Non-recyclable plastic waste (V4)
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Hey guys, my name’s Paul and I’m a designer working on PP V4. One of our focuses for V4 is exploring ways to use the non-recyclable plastics (NRP) that we often collect but don’t have a use for.
To be clear, I’m talking about plastics that have no hope of ever being recycled back into useful tools/products/materials. Plastics that have been:
– degraded due to extended sun exposure, saltwater, etc. (common among beach plastics)
– molded with other materials (metal, silicone, etc.) and can’t be separated for recycling
– are simply too dirty to be cleaned effectively for normal recycling
Typically when these materials are collected, they’re sent to the landfill where they waste away eternally, or they’re incinerated to produce energy.
Neither of these options are great… Sending NRP to a landfill means the materials that could be useful will do nothing but take up space in a big pit of waste. And incinerating them releases gases into the atmosphere that contribute to air pollution and climate change.
So.. Our mission is to give hope to the Hopeless. Sounds tricky, but I think we can figure something out. I’ll share progress in this thread. If you’re interested in this issue and would like to contribute thoughts, ideas, and constructive criticisms, they’ll be greatly appreciated
I think you are the best person to ask the following:
We collect household waste cooking oil and get the oil mainly into PET bottles (see picture). Our idea is to build a shredder to separate the plastic from the oil.
Now, the question are:
– will the shredder be damaged by the oil and all the dirt that come with the oil?
– what to do with that plastic? What would be the best use? I understand that it would be too difficult to wash it..
Very interesting. I haven’t made anything quite yet, but am planning to try to build houses out of recycled plastic here in Guatemala. There’s plastic everywhere and it can be bought pre-sorted by type fairly cheaply in any quantity at the “recicladoras”, but I don’t have any high volume shredding capability as of yet. So, I can buy it well shredded for about 3-4x the price, and a bit more for washed (I’m skeptical of how clean it will be given the marginal price increase – I’ll have to test it when I buy some soon).
Anyway, if I can build things of reasonable quality with dirty plastic, it would lower the cost. And would also make it more feasible to source raw plastic if all that’s required is to shred and melt it – i just assumed that it wouldn’t work very well if dirty. I suppose truly dirty stuff – e.g. motor oil – could be pre-screened, and only use plastic that is simply dirty or has other residues and adhesives on it. After all, most of what I’ll make won’t really be “structural” so much as just sheathing or furniture. The important pieces could be made with more “pure” plastic.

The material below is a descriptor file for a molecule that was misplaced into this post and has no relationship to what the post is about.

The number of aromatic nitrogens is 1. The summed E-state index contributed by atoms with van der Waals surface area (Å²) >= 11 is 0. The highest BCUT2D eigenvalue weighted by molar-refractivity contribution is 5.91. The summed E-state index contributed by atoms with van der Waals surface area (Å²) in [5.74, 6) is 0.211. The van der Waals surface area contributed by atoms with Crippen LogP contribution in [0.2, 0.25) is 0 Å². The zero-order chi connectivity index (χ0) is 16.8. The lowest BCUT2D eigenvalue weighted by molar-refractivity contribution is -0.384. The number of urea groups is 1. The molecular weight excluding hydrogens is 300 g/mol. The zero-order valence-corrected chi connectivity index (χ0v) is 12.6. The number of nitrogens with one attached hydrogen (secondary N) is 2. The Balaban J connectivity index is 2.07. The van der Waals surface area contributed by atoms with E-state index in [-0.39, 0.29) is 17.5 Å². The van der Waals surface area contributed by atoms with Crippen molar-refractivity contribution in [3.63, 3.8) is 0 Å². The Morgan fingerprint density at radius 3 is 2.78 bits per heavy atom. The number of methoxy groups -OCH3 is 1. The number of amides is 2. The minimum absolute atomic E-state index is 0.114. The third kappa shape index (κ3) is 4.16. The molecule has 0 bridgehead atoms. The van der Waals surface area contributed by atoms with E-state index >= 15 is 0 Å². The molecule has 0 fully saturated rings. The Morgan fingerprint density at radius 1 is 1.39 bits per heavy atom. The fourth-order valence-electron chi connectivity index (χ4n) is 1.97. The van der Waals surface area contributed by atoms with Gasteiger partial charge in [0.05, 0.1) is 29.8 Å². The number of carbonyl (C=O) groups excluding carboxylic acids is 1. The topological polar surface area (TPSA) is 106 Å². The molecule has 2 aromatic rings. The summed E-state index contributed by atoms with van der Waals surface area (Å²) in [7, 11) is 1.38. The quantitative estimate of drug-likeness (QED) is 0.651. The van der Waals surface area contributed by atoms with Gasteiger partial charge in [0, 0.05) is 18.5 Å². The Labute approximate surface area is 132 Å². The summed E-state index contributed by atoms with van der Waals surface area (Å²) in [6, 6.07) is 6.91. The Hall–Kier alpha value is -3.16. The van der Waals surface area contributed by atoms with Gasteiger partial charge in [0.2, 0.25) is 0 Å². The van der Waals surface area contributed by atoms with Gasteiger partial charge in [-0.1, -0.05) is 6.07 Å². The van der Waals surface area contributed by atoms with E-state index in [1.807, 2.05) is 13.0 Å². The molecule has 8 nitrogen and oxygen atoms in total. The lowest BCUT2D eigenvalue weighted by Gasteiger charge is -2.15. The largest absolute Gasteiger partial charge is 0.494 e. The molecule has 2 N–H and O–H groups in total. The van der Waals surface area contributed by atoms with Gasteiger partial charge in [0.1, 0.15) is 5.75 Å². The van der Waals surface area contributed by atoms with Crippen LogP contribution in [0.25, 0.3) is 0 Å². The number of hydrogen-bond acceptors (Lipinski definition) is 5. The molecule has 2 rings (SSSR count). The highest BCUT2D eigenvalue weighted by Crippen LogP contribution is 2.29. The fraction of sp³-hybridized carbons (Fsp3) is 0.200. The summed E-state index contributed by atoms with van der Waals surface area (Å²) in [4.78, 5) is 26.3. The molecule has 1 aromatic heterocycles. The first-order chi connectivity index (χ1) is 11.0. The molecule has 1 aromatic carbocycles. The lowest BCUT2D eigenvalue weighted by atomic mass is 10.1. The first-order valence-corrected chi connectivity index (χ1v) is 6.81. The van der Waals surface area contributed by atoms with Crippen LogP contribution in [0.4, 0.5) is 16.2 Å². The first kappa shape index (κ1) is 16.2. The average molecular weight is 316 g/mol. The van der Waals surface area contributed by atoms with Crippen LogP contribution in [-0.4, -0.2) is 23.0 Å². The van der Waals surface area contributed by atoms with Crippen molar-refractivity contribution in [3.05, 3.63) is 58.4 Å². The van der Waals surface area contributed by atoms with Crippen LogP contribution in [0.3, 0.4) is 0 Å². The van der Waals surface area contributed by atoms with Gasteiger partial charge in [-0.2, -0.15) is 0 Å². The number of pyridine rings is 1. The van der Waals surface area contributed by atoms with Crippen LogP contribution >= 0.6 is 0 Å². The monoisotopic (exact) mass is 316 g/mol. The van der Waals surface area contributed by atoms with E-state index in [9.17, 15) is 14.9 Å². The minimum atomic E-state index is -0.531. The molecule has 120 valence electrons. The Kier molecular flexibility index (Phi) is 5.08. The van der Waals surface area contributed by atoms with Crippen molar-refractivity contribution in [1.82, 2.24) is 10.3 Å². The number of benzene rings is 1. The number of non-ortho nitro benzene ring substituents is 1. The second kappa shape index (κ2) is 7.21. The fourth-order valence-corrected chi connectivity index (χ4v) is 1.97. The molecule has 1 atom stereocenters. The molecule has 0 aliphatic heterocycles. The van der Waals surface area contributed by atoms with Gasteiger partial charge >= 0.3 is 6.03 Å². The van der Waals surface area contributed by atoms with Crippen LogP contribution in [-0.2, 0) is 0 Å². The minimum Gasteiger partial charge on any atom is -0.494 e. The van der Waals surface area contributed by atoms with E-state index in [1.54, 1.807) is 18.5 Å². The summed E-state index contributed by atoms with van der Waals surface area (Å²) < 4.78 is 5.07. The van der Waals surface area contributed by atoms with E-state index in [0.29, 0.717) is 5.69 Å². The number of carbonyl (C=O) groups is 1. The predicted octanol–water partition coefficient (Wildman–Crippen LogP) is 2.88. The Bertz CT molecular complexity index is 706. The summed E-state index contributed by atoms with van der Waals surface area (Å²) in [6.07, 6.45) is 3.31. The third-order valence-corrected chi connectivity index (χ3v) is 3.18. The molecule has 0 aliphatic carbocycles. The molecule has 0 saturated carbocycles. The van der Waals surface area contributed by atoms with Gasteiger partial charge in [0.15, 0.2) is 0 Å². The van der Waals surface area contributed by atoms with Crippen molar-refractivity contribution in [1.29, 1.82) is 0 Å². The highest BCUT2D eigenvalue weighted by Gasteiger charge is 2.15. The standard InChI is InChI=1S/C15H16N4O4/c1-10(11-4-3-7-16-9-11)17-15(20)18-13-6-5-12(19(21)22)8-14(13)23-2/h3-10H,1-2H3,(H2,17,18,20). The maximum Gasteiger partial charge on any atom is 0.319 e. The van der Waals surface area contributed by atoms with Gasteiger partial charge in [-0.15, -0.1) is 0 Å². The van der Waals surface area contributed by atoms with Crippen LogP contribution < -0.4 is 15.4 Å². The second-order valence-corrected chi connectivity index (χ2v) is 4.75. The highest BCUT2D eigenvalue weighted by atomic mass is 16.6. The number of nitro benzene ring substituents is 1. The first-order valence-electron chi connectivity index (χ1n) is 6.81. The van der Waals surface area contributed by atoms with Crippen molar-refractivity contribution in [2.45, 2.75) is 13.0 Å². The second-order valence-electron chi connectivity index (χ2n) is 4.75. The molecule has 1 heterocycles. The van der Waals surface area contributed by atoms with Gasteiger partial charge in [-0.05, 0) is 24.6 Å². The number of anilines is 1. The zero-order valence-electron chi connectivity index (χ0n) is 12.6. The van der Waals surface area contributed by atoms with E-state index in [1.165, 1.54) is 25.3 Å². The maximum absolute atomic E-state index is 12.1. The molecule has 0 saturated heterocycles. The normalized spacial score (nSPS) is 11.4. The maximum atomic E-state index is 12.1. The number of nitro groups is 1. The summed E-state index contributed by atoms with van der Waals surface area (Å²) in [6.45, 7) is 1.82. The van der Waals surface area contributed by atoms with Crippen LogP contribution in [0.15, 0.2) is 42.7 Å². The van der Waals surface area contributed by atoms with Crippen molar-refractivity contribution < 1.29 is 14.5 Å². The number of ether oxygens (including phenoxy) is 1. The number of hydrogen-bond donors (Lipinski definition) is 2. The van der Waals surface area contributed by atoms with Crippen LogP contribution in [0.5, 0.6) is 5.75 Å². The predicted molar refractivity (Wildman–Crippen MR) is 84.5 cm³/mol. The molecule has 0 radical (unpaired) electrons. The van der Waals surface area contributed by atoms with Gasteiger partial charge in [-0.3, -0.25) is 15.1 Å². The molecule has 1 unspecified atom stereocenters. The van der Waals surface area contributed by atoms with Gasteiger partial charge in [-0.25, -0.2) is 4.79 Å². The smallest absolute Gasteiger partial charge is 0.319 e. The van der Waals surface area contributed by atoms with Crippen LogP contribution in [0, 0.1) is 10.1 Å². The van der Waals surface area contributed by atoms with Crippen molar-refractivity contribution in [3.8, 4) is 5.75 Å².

Plenty to keep experimenting with! I should be starting in the next couple weeks once another project comes to a close.
I look forward to following your progress!
Experiment 1.1 – Processing raw NRP using existing PP machines
To build on my last experiment, I compression molded a larger amount of the same non-recyclable plastic mixture which resulted in a block that’s 4cm thick. I haven’t run any tests to measure exact strength, but by touch the block seems to be quite durable.
Moving forward, I’d like to collect a more diverse selection of NRP (beach plastics, dirty plastics, etc. outside of our own workspace) to run compression tests comparing material properties of the different materials and mixtures to see how they vary. These experiments should give us a better understanding of the potential uses and applications for this category of plastics.
thanks @nickchomey 🙂 looks like you’re located in argentina if I’m not mistaken?
I’m planning to dig deeper into learning about material properties in the coming weeks and will keep you posted.
do you have any pics of the dirty plastic you’ve found troublesome? I’d love to see what kind of materials you’re working with
@rorydickens cool process, thanks for sharing. this is right in line with what I had in mind.. I’m curious to see if it’s been put to use out in the world anywhere. There might be ways to improve the machine/concept even further.
@copypastestd I used between 160 and 170 for these tests
@pauldufour Fantastic work! I’m also starting to think and tinker with mixed, dirty plastics as it is much harder for me to find sufficient clean plastic that is affordable where I am.